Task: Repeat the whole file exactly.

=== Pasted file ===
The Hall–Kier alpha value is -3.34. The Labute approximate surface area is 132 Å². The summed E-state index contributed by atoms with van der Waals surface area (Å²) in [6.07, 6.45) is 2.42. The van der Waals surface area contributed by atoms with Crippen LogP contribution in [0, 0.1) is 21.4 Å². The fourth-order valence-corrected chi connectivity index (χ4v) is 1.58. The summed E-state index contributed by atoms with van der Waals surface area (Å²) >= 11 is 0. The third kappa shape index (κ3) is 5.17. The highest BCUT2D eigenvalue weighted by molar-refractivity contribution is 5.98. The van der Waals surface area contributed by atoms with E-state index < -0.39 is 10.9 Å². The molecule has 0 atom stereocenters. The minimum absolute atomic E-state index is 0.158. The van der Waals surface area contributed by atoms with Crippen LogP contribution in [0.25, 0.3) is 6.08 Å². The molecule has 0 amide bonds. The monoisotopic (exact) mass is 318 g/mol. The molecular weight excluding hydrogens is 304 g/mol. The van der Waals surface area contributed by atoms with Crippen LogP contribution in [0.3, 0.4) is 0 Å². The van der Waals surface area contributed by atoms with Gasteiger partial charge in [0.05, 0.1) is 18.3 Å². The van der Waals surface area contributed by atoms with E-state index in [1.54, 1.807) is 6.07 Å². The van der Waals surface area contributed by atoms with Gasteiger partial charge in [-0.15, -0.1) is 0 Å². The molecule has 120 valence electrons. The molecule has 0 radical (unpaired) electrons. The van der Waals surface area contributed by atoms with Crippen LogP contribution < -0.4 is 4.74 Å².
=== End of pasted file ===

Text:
The Hall–Kier alpha value is -3.34. The Labute approximate surface area is 132 Å². The summed E-state index contributed by atoms with van der Waals surface area (Å²) in [6.07, 6.45) is 2.42. The van der Waals surface area contributed by atoms with Crippen LogP contribution in [0, 0.1) is 21.4 Å². The fourth-order valence-corrected chi connectivity index (χ4v) is 1.58. The summed E-state index contributed by atoms with van der Waals surface area (Å²) >= 11 is 0. The third kappa shape index (κ3) is 5.17. The highest BCUT2D eigenvalue weighted by molar-refractivity contribution is 5.98. The van der Waals surface area contributed by atoms with E-state index < -0.39 is 10.9 Å². The molecule has 0 atom stereocenters. The minimum absolute atomic E-state index is 0.158. The van der Waals surface area contributed by atoms with Crippen LogP contribution in [0.25, 0.3) is 6.08 Å². The molecule has 0 amide bonds. The monoisotopic (exact) mass is 318 g/mol. The molecular weight excluding hydrogens is 304 g/mol. The van der Waals surface area contributed by atoms with Crippen LogP contribution in [0.3, 0.4) is 0 Å². The van der Waals surface area contributed by atoms with Gasteiger partial charge in [0.05, 0.1) is 18.3 Å². The van der Waals surface area contributed by atoms with E-state index in [1.54, 1.807) is 6.07 Å². The van der Waals surface area contributed by atoms with Gasteiger partial charge in [-0.15, -0.1) is 0 Å². The molecule has 120 valence electrons. The molecule has 0 radical (unpaired) electrons. The van der Waals surface area contributed by atoms with Crippen LogP contribution < -0.4 is 4.74 Å².